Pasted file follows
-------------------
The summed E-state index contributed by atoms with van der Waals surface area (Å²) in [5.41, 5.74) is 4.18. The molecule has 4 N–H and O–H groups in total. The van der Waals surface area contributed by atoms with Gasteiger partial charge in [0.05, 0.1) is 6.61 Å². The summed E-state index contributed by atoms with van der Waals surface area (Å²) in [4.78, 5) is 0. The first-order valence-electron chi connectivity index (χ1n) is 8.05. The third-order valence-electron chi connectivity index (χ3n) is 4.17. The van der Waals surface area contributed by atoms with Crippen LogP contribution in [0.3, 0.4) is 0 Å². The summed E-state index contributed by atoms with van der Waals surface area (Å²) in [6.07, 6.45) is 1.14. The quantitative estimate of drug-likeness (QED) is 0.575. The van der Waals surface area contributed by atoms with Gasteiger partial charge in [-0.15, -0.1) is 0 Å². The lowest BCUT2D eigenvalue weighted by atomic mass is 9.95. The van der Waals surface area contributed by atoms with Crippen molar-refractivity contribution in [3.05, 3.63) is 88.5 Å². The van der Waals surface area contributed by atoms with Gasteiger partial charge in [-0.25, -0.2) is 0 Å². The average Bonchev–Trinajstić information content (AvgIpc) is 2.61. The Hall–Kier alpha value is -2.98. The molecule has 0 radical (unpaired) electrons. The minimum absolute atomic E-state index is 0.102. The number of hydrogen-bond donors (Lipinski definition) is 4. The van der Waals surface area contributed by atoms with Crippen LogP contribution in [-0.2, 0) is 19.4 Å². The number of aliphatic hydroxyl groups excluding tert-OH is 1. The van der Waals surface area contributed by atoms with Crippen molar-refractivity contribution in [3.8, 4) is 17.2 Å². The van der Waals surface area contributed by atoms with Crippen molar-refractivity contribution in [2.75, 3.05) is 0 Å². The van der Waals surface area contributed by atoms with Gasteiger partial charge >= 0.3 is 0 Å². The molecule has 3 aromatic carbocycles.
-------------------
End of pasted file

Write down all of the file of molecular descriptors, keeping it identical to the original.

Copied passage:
The summed E-state index contributed by atoms with van der Waals surface area (Å²) in [5.41, 5.74) is 4.18. The molecule has 4 N–H and O–H groups in total. The van der Waals surface area contributed by atoms with Gasteiger partial charge in [0.05, 0.1) is 6.61 Å². The summed E-state index contributed by atoms with van der Waals surface area (Å²) in [4.78, 5) is 0. The first-order valence-electron chi connectivity index (χ1n) is 8.05. The third-order valence-electron chi connectivity index (χ3n) is 4.17. The van der Waals surface area contributed by atoms with Crippen LogP contribution in [0.3, 0.4) is 0 Å². The summed E-state index contributed by atoms with van der Waals surface area (Å²) in [6.07, 6.45) is 1.14. The quantitative estimate of drug-likeness (QED) is 0.575. The van der Waals surface area contributed by atoms with Gasteiger partial charge in [-0.15, -0.1) is 0 Å². The lowest BCUT2D eigenvalue weighted by atomic mass is 9.95. The van der Waals surface area contributed by atoms with Crippen molar-refractivity contribution in [3.05, 3.63) is 88.5 Å². The van der Waals surface area contributed by atoms with Gasteiger partial charge in [-0.25, -0.2) is 0 Å². The average Bonchev–Trinajstić information content (AvgIpc) is 2.61. The Hall–Kier alpha value is -2.98. The molecule has 0 radical (unpaired) electrons. The minimum absolute atomic E-state index is 0.102. The number of hydrogen-bond donors (Lipinski definition) is 4. The van der Waals surface area contributed by atoms with Crippen LogP contribution in [-0.2, 0) is 19.4 Å². The number of aliphatic hydroxyl groups excluding tert-OH is 1. The van der Waals surface area contributed by atoms with Crippen molar-refractivity contribution in [3.8, 4) is 17.2 Å². The van der Waals surface area contributed by atoms with Crippen molar-refractivity contribution in [2.75, 3.05) is 0 Å². The van der Waals surface area contributed by atoms with Gasteiger partial charge >= 0.3 is 0 Å². The molecule has 3 aromatic carbocycles.